International Development, Community, and Environment

Document Type

Article

Abstract

Conflicts over extractive industry have emerged as one of the most visible and potentially explosive terrains for struggles over distribution, territory, and inequality in the Andes. We explore these relationships in Bolivia, focusing on gas extraction in the Chaco region of the southeastern department of Tarija. We consider how the expansion of extractive industry intersects with territorializing projects of state, sub-national elites, and indigenous actors as well as with questions of inequality and inequity. We conclude that arguments over the territorial constitution of Bolivia are inevitably also arguments over gas and the contested concepts of equity underlying its governance. © Canadian Journal of Development Studies, 2010. All rights reserved.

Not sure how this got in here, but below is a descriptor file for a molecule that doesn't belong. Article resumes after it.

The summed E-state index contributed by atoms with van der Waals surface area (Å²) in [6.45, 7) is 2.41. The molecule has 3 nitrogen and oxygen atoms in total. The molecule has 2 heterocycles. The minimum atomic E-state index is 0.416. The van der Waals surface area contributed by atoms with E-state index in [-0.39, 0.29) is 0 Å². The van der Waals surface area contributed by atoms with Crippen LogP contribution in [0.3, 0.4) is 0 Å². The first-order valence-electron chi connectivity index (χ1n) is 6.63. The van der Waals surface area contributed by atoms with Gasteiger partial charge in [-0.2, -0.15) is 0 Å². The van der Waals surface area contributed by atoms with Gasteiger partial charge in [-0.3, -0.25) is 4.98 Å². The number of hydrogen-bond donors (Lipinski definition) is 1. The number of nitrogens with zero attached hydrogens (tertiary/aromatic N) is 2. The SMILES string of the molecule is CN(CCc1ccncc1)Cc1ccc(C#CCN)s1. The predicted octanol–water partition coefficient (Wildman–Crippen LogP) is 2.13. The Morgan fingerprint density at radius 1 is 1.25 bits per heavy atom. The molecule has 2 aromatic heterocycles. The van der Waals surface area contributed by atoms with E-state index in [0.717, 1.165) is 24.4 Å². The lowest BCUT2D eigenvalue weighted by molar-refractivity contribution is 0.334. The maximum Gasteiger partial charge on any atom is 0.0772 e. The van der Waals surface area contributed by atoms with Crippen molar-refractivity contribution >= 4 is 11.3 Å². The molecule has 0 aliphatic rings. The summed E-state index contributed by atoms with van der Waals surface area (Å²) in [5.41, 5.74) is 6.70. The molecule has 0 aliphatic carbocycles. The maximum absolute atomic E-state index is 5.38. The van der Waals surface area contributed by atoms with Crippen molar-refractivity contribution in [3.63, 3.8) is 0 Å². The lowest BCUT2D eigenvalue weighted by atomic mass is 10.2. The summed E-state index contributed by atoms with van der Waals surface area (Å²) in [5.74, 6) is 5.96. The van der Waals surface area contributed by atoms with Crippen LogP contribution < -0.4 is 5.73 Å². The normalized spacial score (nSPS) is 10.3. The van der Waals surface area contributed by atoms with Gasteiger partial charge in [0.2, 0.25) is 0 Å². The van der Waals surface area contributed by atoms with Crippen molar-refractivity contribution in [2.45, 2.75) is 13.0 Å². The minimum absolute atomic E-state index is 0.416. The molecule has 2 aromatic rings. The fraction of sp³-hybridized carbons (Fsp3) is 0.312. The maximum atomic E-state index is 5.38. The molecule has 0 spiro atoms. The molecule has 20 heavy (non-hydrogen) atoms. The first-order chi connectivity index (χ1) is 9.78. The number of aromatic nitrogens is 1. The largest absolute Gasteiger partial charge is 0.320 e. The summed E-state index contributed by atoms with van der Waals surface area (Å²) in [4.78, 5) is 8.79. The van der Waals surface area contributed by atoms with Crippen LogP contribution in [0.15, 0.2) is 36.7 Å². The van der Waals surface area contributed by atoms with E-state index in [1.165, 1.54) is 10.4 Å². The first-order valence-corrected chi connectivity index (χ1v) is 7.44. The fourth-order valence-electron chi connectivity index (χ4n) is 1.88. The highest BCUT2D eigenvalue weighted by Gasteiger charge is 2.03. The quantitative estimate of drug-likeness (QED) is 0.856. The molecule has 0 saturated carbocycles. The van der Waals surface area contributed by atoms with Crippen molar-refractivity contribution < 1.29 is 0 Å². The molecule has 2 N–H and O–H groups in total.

This is an original manuscript of an article published by Taylor & Francis in Canadian Journal of Development Studies in 2010, available at https://www.tandfonline.com/doi/abs/10.1080/02255189.2010.9669291

Publication Title

Canadian Journal of Development Studies

Publication Date

1-1-2010

Volume

30

Issue

1-2

First Page

259

Last Page

280

ISSN

0225-5189

DOI

https://www.tandfonline.com/doi/abs/10.1080/02255189.2010.9669291

Keywords

Bolivia, extractive industries, inequality, Latin America, territory

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